The long awaited internal report on the blowout of Mississippi Canyon Block 252 well from BP was released this week, a 200 plus page treatise with page after page of data about the blowout and its causes. Predictably, the report did its best to deflect liability away from BP by pointing the finger at virtually everyone else. Also predictably, the press mostly gave them a pass, claiming that BP also blamed themselves for the accident. Well, not really. The report identified 8 major conclusions about factors that caused the accident. Of the eight, the company only took partial responsibility for 2. Here they are, along with BP’s conclusions:
- The annulus did not isolate the hydrocarbons –
Halliburton’s fault, though BP should have been more aware.
- The shoe track (bottom section of casing) did
not isolate hydrocarbons – Halliburton’s and Weatherford’s fault.
- The negative pressure test was accepted although
well integrity had not been established – Primarily Transocean’s toolpusher’s
fault; BP’s fault that company man accepted toolpusher’s explanation.
- Influx of hydrocarbons was not recognized until
hydrocarbons were in the riser – Transocean’s fault.
- Well control response actions failed to regain
control of the well – Transocean’s fault
- Diversion to the mud gas separator (rather than
directly overboard) resulted in gas venting onto the rig – Transocean’s fault.
- The fire and gas system did not prevent
hydrocarbon ignition – Transocean’s fault
- The BOP emergency mode did not seal the well –
Not on the list were BP’s casing design, BP’s decision not to run all the centralizers, BP’s orders not to circulate bottoms up before the cement job, and BP’s decision to displace the riser with seawater prior to running the top cement plug or setting the casinghanger lockdown sleeve. The report, in fact, staunchly defended the casing design calling it standard industry practice that was actually better than a liner, even though other operators, including Shell, disagree . The report concluded that the original influx of gas into the well came up through the production casing, which is the least likely path that required 4 simultaneous failures to occur. The obvious path, up the outside of the production casing to the casing hanger that we’ve talked about before, was dismissed, though they left the door open to that possibility, buried in the back of the report. As part of their defense of this conclusion was the live feed of pressure readings from the rig up until the explosions; they also cited the pressure behaviors of the well during the static kill, but left that data out of the appendices. They also discounted the lack of centralizers as a cause of the blowout, which I agree with, but for a different reason. They say it’s because the gas from the formation actually went DOWN the annulus, into the production casing, through 134 feet of premium cement in the shoe track, through TWO float failed valves, and into the casing. I don’t believe the centralizers were a factor because I question their effectiveness, especially in small gauge holes, such as this one.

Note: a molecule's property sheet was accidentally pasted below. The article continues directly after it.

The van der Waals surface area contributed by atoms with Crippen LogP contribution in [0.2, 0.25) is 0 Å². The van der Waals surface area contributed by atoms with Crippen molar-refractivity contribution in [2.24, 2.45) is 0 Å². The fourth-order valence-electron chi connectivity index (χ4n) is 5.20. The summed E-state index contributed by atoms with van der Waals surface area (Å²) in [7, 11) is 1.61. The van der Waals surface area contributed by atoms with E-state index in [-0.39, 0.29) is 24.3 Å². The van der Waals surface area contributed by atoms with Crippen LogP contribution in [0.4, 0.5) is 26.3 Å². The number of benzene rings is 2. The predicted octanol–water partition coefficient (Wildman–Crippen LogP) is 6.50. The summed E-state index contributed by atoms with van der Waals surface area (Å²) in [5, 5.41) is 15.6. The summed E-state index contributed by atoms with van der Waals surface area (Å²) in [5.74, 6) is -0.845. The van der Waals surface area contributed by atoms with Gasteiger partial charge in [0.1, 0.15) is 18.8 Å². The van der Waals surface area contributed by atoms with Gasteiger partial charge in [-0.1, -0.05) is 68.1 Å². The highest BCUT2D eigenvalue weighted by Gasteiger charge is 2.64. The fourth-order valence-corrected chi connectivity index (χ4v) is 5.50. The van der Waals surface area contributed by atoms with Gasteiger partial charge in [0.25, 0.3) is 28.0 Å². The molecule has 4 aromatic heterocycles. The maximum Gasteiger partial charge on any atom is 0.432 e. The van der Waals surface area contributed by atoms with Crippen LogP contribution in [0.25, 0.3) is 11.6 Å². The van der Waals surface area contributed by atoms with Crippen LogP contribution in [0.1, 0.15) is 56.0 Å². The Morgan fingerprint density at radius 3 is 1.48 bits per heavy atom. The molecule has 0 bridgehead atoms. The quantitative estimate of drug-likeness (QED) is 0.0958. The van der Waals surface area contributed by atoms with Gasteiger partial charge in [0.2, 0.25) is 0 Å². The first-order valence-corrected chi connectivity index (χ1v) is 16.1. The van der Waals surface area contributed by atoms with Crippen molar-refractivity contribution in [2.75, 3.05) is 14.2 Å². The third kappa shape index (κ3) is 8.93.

Two new pieces of information were interesting, though. According to BP’s conclusions about pressure data, one of the annular preventer worked, at least partially. They don’t explain, though how it ultimately failed. Also, when gas first hit the surface, the crew ran it through the mud gas separator, which was overwhelmed, enveloping the rig in gas. Had they simply diverted it overboard, it could have given them more time to get the well under control. As it happened, the gas flooded the engine rooms with disastrous consequences.
Certainly, running nitrified cement was a factor in this well getting away from them, but that was BP’s decision. Not running all the centralizers were BP’s decision, and Halliburton’s Opti-Cem cement report even warned BP of the likelihood of severe gas flow, which BP promptly ignored. The key mistake here, however, was failure to recognize the influx of hydrocarbons into the well. BP can blame Transocean and the others all it wants, but it was that mistake that lead to the disaster, and that responsibility lay on BP’s shoulders as operator. In fact, the influx came to the surface because BP prematurely ordered that seawater be loaded into the riser before the final operations were complete.
It’s more than just a coincidence that BP’s own conclusions about the causes of this disaster happen to be somebody else’s fault, and BP takes little responsibility for key errors that were made. It’s also no surprise that the factors BP points to as causes are neither provable or disprovable, because almost everything they point to as causes are still in the hole, never to be recovered. There is plenty of blame to go around here between BP and Transocean. The rig crew should have recognized the kick…but the BP company men should have, too. We all know the BOP failed, and that’s on Transocean’s shoulders, but the rest? That’s on BP as operator.
BP’s blatant (some might say cynical) buck-passing calls the validity of the entire report into question, but that’s not surprising, with the stakes so high. Rather than getting to the truth, BP’s goal here was to spread as much fault as possible and blaming the dead guys is always easiest. The shame is that all this gamesmanship obscures the possible real causes that could help save lives as the industry goes back to work in the deepwater.
I didn’t expect that kind of transparency, though, especially based on the experiences of the last 4 months.